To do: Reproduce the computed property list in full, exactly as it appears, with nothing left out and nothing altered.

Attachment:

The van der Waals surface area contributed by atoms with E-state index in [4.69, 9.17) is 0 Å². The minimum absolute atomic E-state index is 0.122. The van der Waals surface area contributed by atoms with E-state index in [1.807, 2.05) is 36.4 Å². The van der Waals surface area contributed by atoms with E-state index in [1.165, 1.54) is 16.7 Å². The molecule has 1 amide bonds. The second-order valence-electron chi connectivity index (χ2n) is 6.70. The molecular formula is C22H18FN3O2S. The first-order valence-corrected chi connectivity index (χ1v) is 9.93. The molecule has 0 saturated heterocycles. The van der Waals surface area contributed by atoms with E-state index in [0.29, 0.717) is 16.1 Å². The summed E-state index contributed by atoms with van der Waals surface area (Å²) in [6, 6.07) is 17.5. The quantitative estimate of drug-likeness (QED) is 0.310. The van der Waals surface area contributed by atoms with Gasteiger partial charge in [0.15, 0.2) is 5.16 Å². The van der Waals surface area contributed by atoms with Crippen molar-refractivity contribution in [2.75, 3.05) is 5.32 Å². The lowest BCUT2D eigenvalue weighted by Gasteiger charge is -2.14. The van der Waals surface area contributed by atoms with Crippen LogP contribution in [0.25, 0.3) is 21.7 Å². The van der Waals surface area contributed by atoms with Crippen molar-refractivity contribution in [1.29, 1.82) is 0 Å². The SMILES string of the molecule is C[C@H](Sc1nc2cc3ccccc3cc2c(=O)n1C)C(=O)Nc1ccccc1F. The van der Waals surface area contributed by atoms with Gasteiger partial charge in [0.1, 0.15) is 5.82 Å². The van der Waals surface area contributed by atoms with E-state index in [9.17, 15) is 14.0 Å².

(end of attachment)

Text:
The van der Waals surface area contributed by atoms with E-state index in [4.69, 9.17) is 0 Å². The minimum absolute atomic E-state index is 0.122. The van der Waals surface area contributed by atoms with E-state index in [1.807, 2.05) is 36.4 Å². The van der Waals surface area contributed by atoms with E-state index in [1.165, 1.54) is 16.7 Å². The molecule has 1 amide bonds. The second-order valence-electron chi connectivity index (χ2n) is 6.70. The molecular formula is C22H18FN3O2S. The first-order valence-corrected chi connectivity index (χ1v) is 9.93. The molecule has 0 saturated heterocycles. The van der Waals surface area contributed by atoms with E-state index in [0.29, 0.717) is 16.1 Å². The summed E-state index contributed by atoms with van der Waals surface area (Å²) in [6, 6.07) is 17.5. The quantitative estimate of drug-likeness (QED) is 0.310. The van der Waals surface area contributed by atoms with Gasteiger partial charge in [0.15, 0.2) is 5.16 Å². The van der Waals surface area contributed by atoms with Crippen molar-refractivity contribution in [2.75, 3.05) is 5.32 Å². The lowest BCUT2D eigenvalue weighted by Gasteiger charge is -2.14. The van der Waals surface area contributed by atoms with Crippen LogP contribution in [0.25, 0.3) is 21.7 Å². The van der Waals surface area contributed by atoms with Crippen molar-refractivity contribution in [1.29, 1.82) is 0 Å². The SMILES string of the molecule is C[C@H](Sc1nc2cc3ccccc3cc2c(=O)n1C)C(=O)Nc1ccccc1F. The van der Waals surface area contributed by atoms with Gasteiger partial charge in [0.1, 0.15) is 5.82 Å². The van der Waals surface area contributed by atoms with E-state index in [9.17, 15) is 14.0 Å².